This week’s selection is Madeline Gannon’s Reverberating Across the Divide project, a 3D printed, custom-fitted decorative collar.
Gannon, a doctoral student studying generative fabrication and computational design in the CMU School of Architecture, developed a technique for generating this collar using a combination of computational and manual processes.
Please watch the video above, where you’ll see how digitally generated squids were flung across the surface of a body, gradually building up the collar shape. Once generated, it’s a simple matter to 3D print out the model and wear the collar in real life. Gannon says:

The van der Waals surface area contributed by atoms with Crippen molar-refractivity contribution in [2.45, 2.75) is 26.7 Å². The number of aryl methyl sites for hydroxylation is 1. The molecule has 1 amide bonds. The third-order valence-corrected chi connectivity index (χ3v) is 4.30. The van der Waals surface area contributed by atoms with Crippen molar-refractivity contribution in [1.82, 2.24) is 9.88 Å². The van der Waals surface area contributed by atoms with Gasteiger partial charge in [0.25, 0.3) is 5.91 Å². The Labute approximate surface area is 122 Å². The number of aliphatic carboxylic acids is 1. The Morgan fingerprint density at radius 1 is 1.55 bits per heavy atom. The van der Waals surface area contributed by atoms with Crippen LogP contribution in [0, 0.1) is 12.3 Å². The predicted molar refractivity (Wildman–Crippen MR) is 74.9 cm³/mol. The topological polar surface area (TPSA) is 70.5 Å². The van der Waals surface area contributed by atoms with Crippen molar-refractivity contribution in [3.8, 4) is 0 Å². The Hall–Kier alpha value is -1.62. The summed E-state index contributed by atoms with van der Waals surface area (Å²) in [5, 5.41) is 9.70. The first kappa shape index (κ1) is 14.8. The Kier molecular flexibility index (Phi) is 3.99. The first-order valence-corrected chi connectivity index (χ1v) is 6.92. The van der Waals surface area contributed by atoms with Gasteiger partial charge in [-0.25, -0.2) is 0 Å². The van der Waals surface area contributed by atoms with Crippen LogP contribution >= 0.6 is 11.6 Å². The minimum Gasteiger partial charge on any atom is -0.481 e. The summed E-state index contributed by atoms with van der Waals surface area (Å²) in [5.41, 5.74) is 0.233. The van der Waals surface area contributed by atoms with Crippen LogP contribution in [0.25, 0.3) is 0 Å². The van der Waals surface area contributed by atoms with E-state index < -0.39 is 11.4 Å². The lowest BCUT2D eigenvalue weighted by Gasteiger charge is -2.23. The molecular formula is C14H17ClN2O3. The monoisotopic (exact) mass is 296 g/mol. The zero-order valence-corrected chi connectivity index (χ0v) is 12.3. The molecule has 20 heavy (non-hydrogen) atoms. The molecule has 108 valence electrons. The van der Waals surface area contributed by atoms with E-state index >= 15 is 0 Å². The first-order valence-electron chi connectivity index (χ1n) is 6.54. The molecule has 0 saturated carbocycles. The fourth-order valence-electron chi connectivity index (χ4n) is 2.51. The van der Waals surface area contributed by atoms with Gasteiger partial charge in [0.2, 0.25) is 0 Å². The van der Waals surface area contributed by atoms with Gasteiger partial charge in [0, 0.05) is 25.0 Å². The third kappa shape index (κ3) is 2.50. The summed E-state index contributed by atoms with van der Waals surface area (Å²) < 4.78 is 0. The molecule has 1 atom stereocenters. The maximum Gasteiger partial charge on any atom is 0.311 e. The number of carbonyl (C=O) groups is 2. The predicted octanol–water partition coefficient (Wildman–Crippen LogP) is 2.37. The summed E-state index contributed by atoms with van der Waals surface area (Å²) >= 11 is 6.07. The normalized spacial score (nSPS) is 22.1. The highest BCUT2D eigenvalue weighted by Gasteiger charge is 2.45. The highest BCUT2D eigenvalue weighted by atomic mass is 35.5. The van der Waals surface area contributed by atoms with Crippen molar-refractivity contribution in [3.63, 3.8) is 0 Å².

Chronomorphology is a composite recording of an object’s movement. Instead of a photograph, however, the recording medium here is a full three-dimensional model of the object — a virtual creature simulated within a digital environment. This virtual creature exists as a 3D printable module; it is constructed as a closed mesh, with a spring skeleton that prevents self-intersections. The composite, chronomorphologic model (of the virtual creature over time) retains these printable properties at each time-step. Therefore, no matter how intricate or complex, the digital geometry will always be exported as a valid, 3D printable mesh.